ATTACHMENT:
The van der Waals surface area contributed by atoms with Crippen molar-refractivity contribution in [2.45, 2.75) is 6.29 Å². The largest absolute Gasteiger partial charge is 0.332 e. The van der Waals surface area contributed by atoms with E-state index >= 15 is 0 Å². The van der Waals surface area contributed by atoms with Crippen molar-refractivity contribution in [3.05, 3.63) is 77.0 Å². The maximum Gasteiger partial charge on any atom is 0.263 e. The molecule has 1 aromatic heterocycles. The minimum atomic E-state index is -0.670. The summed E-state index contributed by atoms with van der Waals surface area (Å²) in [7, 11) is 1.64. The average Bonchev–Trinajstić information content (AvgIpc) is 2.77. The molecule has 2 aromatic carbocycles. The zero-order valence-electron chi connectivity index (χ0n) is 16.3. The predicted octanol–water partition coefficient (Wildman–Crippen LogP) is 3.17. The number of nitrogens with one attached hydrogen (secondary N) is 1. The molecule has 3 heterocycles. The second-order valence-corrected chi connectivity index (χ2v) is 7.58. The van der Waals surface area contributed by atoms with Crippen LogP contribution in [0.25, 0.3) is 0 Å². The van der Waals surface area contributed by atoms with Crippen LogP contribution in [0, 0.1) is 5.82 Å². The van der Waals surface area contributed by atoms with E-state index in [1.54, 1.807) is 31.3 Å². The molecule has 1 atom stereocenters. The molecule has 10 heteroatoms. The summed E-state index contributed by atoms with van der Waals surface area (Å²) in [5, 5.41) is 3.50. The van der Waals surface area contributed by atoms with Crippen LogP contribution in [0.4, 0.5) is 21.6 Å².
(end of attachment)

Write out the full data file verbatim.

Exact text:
The van der Waals surface area contributed by atoms with Crippen molar-refractivity contribution in [2.45, 2.75) is 6.29 Å². The largest absolute Gasteiger partial charge is 0.332 e. The van der Waals surface area contributed by atoms with E-state index >= 15 is 0 Å². The van der Waals surface area contributed by atoms with Crippen molar-refractivity contribution in [3.05, 3.63) is 77.0 Å². The maximum Gasteiger partial charge on any atom is 0.263 e. The molecule has 1 aromatic heterocycles. The minimum atomic E-state index is -0.670. The summed E-state index contributed by atoms with van der Waals surface area (Å²) in [7, 11) is 1.64. The average Bonchev–Trinajstić information content (AvgIpc) is 2.77. The molecule has 2 aromatic carbocycles. The zero-order valence-electron chi connectivity index (χ0n) is 16.3. The predicted octanol–water partition coefficient (Wildman–Crippen LogP) is 3.17. The number of nitrogens with one attached hydrogen (secondary N) is 1. The molecule has 3 heterocycles. The second-order valence-corrected chi connectivity index (χ2v) is 7.58. The van der Waals surface area contributed by atoms with Crippen LogP contribution in [0.25, 0.3) is 0 Å². The van der Waals surface area contributed by atoms with Crippen LogP contribution in [0, 0.1) is 5.82 Å². The van der Waals surface area contributed by atoms with E-state index in [1.54, 1.807) is 31.3 Å². The molecule has 1 atom stereocenters. The molecule has 10 heteroatoms. The summed E-state index contributed by atoms with van der Waals surface area (Å²) in [5, 5.41) is 3.50. The van der Waals surface area contributed by atoms with Crippen LogP contribution in [0.4, 0.5) is 21.6 Å².